Evidently, Detroit makes its own style of deep-dish pizza and there is an outstanding version of this pie in Itaewon. The background of this style is being baked in the old steel pans that would hold the nuts and bolts of the car manufacturers from Motown. Continue reading “Itaewon ~ Motor City & Oh Poutine”
We were buying some dog food from an outlet store in Seoul’s distant suburbs and stopped into a cute dog cafe. This one had it all: Continue reading “Namyangju ~ Merry Dog Cafe”
We exited the subway, squinting in the June sun, onto the busy streets of Jongno, with old ladies hustling and old men playing Chinese checkers. Everybody’s shoes seemed to be half on and their hats half off. Also, people are still pissed about Park Geun-hye, except these folks were pissed that she was arrested. Loud and repetitive it was. Continue reading “Seoul ~ Julio’s Mexican & a Saturday Walkabout in Jongno”
We were off to hike Ungilsan (운길산) to see Sujongsa Temple. It was late on a Saturday afternoon, and the tables at the base weren’t yet filled with thirsty hikers. Continue reading “Namyangju ~ Sujongsa Temple at Ungilsan”
Where the north and south rivers meet to create Seoul’s massive Han River there is a small island called Joan-myeon where the ferry captains used to live. There is a relaxing river walk and some outdoor activities, plus croaking frogs in the cool fall evenings. Continue reading “Tofu at the River and Beef in the Country”
In the posh backyards of Gangnam, there are probably hundreds of Japanese restaurants. We like this one with colored plates designating the price of the fish rotating on a conveyor belt. For the more expensive cuts, we order a fresh piece from the chefs. It’s a cool experience for people who don’t know exactly what they want when confronted by the Japanese menu symbols or even just what kind of raw fish they might want beyond the classic tuna and salmon. It’s not a place to show off sashimi knowledge as the plates offered are limited, but it satisfies the fresh fish craving yet doesn’t scare away a beginner. The plates range from 2$-25$. Most of the good stuff is around 4-10$ per plate. It’s a nice place, but your table can get overwhelmed quickly when you’re hungry.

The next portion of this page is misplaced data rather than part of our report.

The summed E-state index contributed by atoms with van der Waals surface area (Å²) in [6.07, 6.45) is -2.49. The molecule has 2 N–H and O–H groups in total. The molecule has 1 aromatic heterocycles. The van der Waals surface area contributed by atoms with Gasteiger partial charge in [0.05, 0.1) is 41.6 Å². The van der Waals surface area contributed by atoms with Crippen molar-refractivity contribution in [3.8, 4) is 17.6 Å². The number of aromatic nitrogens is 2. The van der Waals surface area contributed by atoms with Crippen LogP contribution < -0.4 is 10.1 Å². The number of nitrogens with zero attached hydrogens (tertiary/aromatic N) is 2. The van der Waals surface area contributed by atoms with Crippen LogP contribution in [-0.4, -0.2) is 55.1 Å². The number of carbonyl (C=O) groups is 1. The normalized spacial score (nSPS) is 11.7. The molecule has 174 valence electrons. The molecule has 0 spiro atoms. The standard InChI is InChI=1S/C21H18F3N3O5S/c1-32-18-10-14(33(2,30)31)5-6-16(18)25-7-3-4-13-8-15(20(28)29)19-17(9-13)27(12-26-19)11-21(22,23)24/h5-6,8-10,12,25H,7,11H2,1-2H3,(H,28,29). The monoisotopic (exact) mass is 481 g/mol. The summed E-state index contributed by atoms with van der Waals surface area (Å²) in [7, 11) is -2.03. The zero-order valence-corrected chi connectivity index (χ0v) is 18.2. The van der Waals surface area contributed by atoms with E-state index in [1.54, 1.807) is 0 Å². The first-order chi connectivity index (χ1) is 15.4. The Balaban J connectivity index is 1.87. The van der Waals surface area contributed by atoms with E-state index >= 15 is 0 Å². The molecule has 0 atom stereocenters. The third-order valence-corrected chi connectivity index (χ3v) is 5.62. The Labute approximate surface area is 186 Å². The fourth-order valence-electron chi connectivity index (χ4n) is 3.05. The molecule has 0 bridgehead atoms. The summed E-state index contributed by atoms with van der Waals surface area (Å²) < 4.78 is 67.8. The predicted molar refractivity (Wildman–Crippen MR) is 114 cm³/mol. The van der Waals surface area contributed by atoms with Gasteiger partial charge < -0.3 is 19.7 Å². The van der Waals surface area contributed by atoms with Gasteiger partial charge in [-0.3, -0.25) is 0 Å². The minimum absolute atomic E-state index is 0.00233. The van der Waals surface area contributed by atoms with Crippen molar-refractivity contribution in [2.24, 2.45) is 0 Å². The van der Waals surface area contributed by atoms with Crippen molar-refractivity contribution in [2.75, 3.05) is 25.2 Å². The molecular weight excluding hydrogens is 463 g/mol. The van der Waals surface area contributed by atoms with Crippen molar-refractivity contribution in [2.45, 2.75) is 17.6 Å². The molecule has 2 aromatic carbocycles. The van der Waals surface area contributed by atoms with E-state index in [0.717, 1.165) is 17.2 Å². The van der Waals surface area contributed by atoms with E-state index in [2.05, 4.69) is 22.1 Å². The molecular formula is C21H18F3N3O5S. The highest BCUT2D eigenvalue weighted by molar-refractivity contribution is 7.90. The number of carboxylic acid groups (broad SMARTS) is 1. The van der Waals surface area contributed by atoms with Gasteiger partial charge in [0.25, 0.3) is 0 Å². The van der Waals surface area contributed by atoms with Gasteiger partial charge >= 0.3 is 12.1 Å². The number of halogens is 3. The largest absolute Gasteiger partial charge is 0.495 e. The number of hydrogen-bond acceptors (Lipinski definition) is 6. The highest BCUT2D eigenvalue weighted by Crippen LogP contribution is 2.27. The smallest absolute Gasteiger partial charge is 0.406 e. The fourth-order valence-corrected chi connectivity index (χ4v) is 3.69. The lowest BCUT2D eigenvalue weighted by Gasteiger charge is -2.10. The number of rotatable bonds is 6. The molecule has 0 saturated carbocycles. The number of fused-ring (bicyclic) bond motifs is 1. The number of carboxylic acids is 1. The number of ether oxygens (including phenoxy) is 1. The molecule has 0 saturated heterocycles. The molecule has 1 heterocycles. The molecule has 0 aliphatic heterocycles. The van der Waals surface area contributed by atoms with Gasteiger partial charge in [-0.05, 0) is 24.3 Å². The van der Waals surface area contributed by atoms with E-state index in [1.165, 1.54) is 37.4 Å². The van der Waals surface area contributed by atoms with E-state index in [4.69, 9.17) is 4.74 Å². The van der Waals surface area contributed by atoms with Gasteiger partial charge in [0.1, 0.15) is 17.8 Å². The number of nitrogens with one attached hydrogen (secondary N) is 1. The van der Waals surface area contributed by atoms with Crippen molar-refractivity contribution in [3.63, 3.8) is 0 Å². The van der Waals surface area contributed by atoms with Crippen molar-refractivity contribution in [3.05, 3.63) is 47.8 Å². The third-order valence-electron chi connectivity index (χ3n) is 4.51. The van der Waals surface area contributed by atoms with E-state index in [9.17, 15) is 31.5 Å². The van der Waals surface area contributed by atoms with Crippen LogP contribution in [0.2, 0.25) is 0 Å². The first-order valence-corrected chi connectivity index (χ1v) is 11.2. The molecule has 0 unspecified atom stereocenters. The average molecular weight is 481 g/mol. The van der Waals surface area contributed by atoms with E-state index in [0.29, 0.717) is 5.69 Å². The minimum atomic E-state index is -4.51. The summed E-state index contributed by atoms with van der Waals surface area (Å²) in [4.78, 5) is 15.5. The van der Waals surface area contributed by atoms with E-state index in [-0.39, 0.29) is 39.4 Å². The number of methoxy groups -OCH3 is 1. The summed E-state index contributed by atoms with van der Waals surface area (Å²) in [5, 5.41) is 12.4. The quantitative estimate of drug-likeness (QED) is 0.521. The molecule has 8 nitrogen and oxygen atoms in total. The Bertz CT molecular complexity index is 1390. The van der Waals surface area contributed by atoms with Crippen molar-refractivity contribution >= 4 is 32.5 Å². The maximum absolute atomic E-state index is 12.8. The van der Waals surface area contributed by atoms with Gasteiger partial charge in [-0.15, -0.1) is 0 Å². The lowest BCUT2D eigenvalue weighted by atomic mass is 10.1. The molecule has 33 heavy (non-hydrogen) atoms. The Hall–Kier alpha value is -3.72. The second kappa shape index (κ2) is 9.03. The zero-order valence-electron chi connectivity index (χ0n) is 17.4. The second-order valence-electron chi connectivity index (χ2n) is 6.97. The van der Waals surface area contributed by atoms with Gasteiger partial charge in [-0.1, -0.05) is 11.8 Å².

“Oh, that looks good.”
“Grab it before it passes!”
Tuna belly, just an outstanding mouth moment of tenderness.
Salmon, soft and light.
Two white fish, maybe mackerel, maybe sea bass, not sure.
Eel roll, roe on top, crunchy inside, nice.
This was some kind of salmon mash inside a crunchy fried egg rice outside.
Potato croquettes, palate cleanser, comfort food.
I didn’t eat this, but couldn’t imagine why someone would need only the fish head.
On the quiet streets near my apartment, I pass numerous buildings during my thrice daily dog walks. One day, I glanced up from my perambulatory stupor and spotted the words “Trattoria.” Continue reading “Da Farci ~ Classical Italian Trattoria in Sincheon”
Sometimes, you need a hot bath. Since there are few bathtubs in Korean apartments, we are given the public sauna–that mutually nude tradition from Roman antiquity. Continue reading “Siloam Sauna ~ A Day at a Korean Jjimjilbang”
The winter in Korea is brief but harsh. January and February’s air holds a pure and constant chill, permeating skin and infecting the bones with an icy fever. The ubiquitous sauna can assuage the frost, but the best remedy for melting the snowman inside remains Korean soup. Continue reading “Winter Soups in Korea”